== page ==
1980 5-Franc Coin

In the U.S. alone, there are trillions of coins in circulation. When taking into account the rest of the world, that number could easily be in the quadrillions. Some of them range from the downright bizarre (like Somalia’s 3D geometric coins) to the traditional circular. And all of them have different designs. So really, it was only a matter of time before we came across one that we could write a blog about.

So in walks the 1980 Swiss 5-franc coin that CK received for Christmas this year. Designed by Paul Burkhard, who lived from 1888-1964, this coin contains both a lot of history and small details. Burkhard designed the coin in the early 1920s, and the same design is still being used today. On the edge of the coin “*** DOMINUS PROVIDEBIT **********” is printed, which is Latin for “The Lord will provide.” The really fascinating part comes on the side of the coin with the portrait of William Tell — yes, the same William Tell known for shooting an apple off his son’s head with a crossbow. Tell is a Swiss folk hero known for bringing unity to Switzerland, a story that inspired Gioachino Rossini to write the William Tell Overture.

The phrase “Confoederatio Helvetica” accompanies Tell’s portrait. It’s the official name for the country of Switzerland. The reason it’s in Latin is because Switzerland has four national languages, and they didn’t want to show favoritism toward one or the other. It’s also the reason for their country code on their license plates, as well as the URL extension for Swiss websites.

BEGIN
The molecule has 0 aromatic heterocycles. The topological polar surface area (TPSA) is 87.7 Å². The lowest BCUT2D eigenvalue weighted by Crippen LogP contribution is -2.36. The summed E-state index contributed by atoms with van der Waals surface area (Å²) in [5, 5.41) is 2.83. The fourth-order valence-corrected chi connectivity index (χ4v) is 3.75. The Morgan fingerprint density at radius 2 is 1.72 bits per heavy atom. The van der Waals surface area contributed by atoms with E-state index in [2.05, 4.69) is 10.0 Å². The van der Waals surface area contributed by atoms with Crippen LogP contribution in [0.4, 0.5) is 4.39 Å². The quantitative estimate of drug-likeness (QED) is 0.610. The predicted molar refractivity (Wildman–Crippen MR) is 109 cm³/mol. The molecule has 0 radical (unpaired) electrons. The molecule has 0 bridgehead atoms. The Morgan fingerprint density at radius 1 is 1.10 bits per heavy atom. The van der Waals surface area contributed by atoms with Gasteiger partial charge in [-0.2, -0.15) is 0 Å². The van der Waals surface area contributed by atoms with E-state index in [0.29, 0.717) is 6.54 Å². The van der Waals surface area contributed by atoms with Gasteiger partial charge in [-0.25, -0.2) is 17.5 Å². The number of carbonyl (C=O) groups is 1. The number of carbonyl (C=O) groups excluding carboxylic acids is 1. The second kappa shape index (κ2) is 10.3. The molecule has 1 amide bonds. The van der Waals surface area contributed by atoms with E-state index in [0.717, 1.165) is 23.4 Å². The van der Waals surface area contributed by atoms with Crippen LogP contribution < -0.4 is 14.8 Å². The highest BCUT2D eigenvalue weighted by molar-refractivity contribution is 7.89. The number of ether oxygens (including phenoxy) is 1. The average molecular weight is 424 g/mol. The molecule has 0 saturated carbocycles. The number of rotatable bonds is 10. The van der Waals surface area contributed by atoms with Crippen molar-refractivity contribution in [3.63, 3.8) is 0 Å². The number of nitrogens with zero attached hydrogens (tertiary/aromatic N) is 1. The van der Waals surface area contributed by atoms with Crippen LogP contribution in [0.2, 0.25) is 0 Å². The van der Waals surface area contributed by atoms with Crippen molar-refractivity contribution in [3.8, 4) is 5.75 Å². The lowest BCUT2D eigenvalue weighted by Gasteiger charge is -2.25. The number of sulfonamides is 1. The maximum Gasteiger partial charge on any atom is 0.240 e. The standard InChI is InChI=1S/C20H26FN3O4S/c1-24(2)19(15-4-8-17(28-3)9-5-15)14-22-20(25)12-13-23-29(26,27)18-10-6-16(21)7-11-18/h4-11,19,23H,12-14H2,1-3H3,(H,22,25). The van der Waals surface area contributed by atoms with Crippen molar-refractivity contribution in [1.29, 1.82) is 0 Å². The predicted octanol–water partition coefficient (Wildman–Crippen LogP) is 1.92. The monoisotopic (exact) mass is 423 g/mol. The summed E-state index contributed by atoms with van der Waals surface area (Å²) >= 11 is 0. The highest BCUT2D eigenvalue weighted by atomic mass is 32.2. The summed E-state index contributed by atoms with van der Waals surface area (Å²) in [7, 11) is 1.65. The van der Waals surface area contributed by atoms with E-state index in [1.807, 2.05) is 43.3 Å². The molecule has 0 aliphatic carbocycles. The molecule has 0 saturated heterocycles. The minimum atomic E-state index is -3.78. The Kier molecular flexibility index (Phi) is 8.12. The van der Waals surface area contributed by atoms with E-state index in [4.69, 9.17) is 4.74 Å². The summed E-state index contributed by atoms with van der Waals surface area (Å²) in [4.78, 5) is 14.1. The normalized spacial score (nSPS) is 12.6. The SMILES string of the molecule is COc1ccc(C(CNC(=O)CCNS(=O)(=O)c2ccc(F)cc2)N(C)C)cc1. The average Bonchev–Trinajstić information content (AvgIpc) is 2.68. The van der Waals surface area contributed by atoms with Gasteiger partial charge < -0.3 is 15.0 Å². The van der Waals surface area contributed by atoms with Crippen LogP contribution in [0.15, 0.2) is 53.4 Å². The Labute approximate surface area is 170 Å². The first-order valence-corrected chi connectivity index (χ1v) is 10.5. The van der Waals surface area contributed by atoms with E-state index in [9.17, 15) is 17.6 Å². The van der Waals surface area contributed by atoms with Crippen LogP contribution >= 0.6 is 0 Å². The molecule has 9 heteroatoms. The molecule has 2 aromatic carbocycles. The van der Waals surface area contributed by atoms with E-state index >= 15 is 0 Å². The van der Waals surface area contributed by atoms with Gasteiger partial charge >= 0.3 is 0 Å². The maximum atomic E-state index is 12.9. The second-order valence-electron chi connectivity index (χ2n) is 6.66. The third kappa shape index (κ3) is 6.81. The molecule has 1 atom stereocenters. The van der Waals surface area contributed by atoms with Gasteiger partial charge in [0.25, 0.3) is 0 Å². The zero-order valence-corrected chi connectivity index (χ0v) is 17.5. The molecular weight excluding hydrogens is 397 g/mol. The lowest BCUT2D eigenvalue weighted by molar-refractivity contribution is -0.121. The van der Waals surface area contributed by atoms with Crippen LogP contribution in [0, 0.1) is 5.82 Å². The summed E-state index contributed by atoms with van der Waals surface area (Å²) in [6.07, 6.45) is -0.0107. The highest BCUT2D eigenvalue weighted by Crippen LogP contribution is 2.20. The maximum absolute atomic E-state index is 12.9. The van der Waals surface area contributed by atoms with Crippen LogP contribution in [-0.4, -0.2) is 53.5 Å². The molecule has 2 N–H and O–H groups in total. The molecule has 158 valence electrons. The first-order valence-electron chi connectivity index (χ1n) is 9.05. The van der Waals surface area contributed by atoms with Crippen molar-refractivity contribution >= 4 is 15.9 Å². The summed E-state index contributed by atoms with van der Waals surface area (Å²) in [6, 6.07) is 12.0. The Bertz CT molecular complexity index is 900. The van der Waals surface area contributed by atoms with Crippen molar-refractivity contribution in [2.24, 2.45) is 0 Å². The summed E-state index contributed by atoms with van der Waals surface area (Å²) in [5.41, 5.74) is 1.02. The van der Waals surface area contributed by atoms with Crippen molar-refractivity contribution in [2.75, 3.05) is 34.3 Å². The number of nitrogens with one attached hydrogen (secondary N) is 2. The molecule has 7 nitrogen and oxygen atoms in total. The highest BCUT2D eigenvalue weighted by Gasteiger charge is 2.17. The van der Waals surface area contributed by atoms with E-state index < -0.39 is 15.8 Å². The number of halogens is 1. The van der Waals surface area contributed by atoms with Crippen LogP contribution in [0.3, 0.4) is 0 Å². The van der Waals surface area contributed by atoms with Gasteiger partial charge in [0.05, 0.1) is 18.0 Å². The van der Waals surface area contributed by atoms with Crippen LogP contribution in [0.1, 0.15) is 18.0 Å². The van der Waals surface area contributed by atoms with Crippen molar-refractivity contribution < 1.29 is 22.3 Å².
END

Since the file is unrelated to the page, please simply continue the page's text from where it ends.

Tabs!

On the daily, I have at least 10 tabs open in my browser at work. The first three positions are always (1) my email, (2) my calendar, and (3) Noon Pacific. After those, it’s a free-for-all. Total chaos.

Nine times out of ten I never revisit these tabs because I’m just too busy to read the article or look through the design gallery (or so I tell myself). I’ve tried to use Pocket, but if I don’t digest it immediately, it’s basically dead to me. 

But that doesn’t mean I wasn’t impressed or drawn to the page in the first place. Something told me to keep the tap open. See for yourself – here are the five tabs currently open in my browser: 

The Influence of Color: Choosing a Palette in Photography
Learning from Lego: A Step Forward in Modular Web Design
The Best and Worst Identities of 2016, Part 4: The Best Noted
11 Whimsical Animal Drawings by Leupin
MailChimp For Designers

I guarantee you these are way better than whatever Steven has open in his.

Holiday Traditions

Ham for Christmas dinner, getting to open one present on Christmas Eve, leaving cookies out for Santa. Most families participate in some type of a holiday tradition, and this morning I asked everyone in the office about some of their families’ weirder ones.